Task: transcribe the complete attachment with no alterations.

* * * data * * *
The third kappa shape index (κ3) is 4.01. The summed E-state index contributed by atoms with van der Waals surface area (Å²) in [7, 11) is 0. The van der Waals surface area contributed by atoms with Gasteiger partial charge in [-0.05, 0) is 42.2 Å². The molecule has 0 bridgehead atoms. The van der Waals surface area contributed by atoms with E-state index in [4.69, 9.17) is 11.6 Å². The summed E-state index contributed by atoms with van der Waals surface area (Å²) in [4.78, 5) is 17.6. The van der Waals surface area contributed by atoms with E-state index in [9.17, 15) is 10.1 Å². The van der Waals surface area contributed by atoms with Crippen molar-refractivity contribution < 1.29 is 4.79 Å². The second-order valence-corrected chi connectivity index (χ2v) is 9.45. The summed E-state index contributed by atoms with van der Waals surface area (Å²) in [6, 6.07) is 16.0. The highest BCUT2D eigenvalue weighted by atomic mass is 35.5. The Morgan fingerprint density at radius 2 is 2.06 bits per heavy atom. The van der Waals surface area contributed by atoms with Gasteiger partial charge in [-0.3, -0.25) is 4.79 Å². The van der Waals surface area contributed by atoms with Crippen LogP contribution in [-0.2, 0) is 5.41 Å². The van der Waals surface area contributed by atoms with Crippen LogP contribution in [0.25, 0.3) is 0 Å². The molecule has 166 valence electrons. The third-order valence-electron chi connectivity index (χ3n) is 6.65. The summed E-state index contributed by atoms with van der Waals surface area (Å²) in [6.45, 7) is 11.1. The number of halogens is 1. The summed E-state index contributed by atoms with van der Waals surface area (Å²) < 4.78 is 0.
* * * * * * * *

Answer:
The third kappa shape index (κ3) is 4.01. The summed E-state index contributed by atoms with van der Waals surface area (Å²) in [7, 11) is 0. The van der Waals surface area contributed by atoms with Gasteiger partial charge in [-0.05, 0) is 42.2 Å². The molecule has 0 bridgehead atoms. The van der Waals surface area contributed by atoms with E-state index in [4.69, 9.17) is 11.6 Å². The summed E-state index contributed by atoms with van der Waals surface area (Å²) in [4.78, 5) is 17.6. The van der Waals surface area contributed by atoms with E-state index in [9.17, 15) is 10.1 Å². The van der Waals surface area contributed by atoms with Crippen molar-refractivity contribution < 1.29 is 4.79 Å². The second-order valence-corrected chi connectivity index (χ2v) is 9.45. The summed E-state index contributed by atoms with van der Waals surface area (Å²) in [6, 6.07) is 16.0. The highest BCUT2D eigenvalue weighted by atomic mass is 35.5. The Morgan fingerprint density at radius 2 is 2.06 bits per heavy atom. The van der Waals surface area contributed by atoms with Gasteiger partial charge in [-0.3, -0.25) is 4.79 Å². The van der Waals surface area contributed by atoms with Crippen LogP contribution in [-0.2, 0) is 5.41 Å². The van der Waals surface area contributed by atoms with Crippen LogP contribution in [0.25, 0.3) is 0 Å². The molecule has 166 valence electrons. The third-order valence-electron chi connectivity index (χ3n) is 6.65. The summed E-state index contributed by atoms with van der Waals surface area (Å²) in [6.45, 7) is 11.1. The number of halogens is 1. The summed E-state index contributed by atoms with van der Waals surface area (Å²) < 4.78 is 0.